Rabindra dance marathon lands her in Guinness book

April 26th, 2012 - 5:57 pm ICT by IANS  

Guwahati, April 26 (IANS) A woman from Assam claims to have made it to the Guinness Book of World Records along with her troupe for the “longest Rabindra dance marathon” that saw them perform non-stop for 25 hours and 25 minutes.

Sonali Acharjee, who hails from Assam’s Hailakandi district in Barak Valley but is based in Hyderabad after marriage, says the Guinness authorities have certified the performance by her and 25 members of her troupe, the Sonali Academy of Fine Arts.

They performed before Guinness representatives Feb 1 and Feb 2 this year at the Rabindra Bharathi in Hyderabad and she received the certificate April 7.

“The performance started at 5.45 p.m. Feb 1 and continued till about 7.10 p.m. the next day,” Sonali told the media here Thursday.

Assam Minister for Irrigation and Soil Conservation Ardhendu Kumar Dey lauded the effort and said she is the pride of not only Assam but the whole country. “She is the pride of the entire country. It is our moral responsibility to support her and her effort,” he said.

The troupe performed the four most celebrated Dance Ballets of Nobel laureate Rabindranath Tagore - “Chitrangada”, “Chandalika”, “Shyama” and “Bhanu Singher Padavali”.

The performance, choreographed by Sonali, included music composed by Tagore and was presented in seven Indian classical dance forms in seven languages, she said.

“I played the lead role while performing all the four ballets and the rest of the members of the troupe supported me,” she said.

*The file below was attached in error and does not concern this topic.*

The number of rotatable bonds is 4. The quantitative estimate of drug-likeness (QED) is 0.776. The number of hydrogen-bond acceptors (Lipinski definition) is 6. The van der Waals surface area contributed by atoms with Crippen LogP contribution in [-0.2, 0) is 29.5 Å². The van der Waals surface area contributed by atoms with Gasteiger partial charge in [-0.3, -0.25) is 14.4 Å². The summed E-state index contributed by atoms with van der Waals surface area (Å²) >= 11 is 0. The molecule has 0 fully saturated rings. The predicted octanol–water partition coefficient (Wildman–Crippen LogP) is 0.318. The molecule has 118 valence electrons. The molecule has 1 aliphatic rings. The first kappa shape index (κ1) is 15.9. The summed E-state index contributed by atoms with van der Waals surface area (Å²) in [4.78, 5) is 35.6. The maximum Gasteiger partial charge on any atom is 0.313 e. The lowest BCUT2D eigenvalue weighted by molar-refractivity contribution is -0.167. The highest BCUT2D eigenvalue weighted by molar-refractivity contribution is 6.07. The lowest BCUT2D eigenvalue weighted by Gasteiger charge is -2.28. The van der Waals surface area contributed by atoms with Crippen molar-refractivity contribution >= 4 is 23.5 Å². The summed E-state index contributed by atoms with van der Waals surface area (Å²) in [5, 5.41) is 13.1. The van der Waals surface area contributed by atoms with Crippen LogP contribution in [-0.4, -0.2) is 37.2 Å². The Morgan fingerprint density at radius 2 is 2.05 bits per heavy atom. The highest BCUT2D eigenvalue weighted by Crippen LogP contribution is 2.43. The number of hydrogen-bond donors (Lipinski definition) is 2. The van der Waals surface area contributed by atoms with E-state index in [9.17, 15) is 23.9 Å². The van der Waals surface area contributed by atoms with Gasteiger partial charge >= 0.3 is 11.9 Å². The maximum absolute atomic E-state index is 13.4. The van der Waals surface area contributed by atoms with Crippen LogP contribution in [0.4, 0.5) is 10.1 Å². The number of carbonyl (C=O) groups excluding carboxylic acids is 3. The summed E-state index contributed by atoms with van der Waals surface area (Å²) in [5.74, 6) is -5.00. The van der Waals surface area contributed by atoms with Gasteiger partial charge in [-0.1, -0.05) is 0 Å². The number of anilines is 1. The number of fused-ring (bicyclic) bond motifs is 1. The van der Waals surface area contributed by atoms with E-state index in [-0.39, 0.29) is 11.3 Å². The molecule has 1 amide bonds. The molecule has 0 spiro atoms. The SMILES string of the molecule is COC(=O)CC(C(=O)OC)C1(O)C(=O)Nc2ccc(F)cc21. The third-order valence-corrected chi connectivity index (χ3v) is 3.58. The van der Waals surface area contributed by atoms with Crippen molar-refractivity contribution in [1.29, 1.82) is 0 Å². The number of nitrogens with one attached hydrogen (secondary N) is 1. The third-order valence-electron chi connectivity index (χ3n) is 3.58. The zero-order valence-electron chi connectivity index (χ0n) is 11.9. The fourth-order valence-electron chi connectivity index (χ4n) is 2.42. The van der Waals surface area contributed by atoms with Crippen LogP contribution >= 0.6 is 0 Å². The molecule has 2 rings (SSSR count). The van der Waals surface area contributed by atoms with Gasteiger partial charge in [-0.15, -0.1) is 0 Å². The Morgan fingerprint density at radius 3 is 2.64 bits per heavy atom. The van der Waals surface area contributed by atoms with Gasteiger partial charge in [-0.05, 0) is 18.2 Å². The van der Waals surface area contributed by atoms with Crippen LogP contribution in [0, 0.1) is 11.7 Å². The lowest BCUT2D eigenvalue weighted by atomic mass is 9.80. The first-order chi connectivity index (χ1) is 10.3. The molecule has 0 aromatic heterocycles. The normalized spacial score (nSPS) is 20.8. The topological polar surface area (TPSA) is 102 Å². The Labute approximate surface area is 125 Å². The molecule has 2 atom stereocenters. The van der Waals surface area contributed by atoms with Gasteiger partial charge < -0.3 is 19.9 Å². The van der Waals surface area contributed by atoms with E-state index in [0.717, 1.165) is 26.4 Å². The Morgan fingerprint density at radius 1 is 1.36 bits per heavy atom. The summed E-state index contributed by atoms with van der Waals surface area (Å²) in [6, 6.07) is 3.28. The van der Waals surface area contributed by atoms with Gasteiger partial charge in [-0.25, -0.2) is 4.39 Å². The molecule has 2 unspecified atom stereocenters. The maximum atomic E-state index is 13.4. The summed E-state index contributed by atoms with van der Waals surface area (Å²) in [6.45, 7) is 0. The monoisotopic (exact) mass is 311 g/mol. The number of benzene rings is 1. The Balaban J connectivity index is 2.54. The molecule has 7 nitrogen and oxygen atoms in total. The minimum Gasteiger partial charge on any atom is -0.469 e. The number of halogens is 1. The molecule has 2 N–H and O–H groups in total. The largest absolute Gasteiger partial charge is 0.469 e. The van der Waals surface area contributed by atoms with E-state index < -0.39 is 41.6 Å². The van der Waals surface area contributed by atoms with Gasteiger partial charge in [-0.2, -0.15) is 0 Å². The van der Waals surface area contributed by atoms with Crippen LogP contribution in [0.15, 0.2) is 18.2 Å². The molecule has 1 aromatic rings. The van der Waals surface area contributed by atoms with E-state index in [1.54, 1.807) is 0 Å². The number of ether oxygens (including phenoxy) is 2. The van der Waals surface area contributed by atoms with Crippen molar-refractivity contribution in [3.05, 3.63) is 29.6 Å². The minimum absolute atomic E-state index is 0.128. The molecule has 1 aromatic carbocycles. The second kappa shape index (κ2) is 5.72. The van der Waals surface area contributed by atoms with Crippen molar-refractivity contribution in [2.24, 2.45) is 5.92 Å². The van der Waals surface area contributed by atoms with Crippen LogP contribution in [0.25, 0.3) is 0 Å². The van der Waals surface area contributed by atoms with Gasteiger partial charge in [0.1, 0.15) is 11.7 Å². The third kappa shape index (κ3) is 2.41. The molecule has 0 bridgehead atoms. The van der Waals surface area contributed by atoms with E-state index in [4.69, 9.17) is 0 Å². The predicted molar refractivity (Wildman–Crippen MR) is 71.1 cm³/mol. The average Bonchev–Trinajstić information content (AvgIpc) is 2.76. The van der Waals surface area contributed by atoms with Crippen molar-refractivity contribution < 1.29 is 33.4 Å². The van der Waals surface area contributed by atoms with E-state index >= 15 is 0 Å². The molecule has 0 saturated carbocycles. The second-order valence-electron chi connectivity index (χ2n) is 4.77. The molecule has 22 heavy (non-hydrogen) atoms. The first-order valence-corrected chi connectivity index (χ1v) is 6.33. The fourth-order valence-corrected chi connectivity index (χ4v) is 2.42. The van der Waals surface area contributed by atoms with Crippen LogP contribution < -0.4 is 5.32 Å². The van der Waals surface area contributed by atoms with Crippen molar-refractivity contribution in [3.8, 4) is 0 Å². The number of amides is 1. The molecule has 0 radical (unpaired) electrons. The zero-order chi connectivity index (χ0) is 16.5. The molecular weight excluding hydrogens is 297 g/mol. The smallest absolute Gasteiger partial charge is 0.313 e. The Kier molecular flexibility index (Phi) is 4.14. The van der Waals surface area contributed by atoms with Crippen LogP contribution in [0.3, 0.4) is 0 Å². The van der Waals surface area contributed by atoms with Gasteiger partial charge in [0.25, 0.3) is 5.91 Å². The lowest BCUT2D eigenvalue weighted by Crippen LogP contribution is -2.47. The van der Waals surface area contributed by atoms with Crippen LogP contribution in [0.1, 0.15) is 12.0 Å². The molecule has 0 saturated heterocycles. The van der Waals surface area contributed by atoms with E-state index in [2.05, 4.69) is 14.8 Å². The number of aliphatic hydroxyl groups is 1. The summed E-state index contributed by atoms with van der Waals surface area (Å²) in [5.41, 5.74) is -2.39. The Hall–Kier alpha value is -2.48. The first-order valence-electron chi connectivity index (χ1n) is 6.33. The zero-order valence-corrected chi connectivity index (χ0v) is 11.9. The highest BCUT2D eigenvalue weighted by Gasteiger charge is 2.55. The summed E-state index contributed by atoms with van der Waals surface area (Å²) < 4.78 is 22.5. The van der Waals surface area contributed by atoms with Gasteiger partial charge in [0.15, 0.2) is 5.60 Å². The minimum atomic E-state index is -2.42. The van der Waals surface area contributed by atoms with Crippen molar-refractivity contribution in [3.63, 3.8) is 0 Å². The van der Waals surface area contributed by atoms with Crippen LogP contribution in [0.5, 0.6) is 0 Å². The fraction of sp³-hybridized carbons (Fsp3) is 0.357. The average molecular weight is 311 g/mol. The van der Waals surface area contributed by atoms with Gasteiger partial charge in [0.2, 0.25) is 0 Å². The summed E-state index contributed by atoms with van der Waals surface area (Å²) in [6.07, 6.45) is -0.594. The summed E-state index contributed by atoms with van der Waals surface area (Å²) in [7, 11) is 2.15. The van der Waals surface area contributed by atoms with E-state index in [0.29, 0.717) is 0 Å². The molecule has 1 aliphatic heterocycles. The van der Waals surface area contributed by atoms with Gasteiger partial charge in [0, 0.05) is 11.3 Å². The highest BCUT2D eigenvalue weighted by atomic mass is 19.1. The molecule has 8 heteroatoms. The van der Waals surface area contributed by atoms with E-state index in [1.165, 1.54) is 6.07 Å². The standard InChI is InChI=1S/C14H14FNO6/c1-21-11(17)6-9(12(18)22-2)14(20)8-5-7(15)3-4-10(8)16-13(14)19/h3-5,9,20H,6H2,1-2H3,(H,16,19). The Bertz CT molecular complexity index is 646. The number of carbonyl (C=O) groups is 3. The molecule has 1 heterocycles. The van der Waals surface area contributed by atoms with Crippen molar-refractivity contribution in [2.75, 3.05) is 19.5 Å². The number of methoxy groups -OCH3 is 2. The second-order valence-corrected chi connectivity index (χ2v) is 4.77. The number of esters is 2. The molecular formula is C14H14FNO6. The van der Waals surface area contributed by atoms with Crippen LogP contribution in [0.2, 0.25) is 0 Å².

“We wanted to pay a rich tribute to the Nobel laureate on his 150th birth anniversary by organising a Rabindra Nrityotsav (dance festival). The programme was recorded by Guinness authorities as part of the Rabindra Nrityotsav,” she said.

The programme was organised in collaboration with the government of Andhra Pradesh.

The rest of the troupe included artists from states like West Bengal, Assam, Tripura, Meghalaya, Manipur, Kerala, Andhra Pradesh and also from other countries like France Germany, Japan, Bangladesh and Sri Lanka.

“It was the experience of a lifetime for me and the troupe. The most difficult part of the performance was changing the roles in all the four dance ballets. As per Guinness rules, we get only 18 seconds to change roles. However, we managed to do it within the stipulated time,” said Sonali.

Sonali, who aims to open a state-of-the-art dance institute in Guwahati to help interested people pursue dance as a career, also revealed that she had been contacted by the Organising Committee of the Olympic Games for a performance in the London Olympics.

“They have contacted me through the Guinness authorities and it will be a dream come true to perform during the inauguration ceremony of the Olympics. However, nothing has been finalised so far,” she said.

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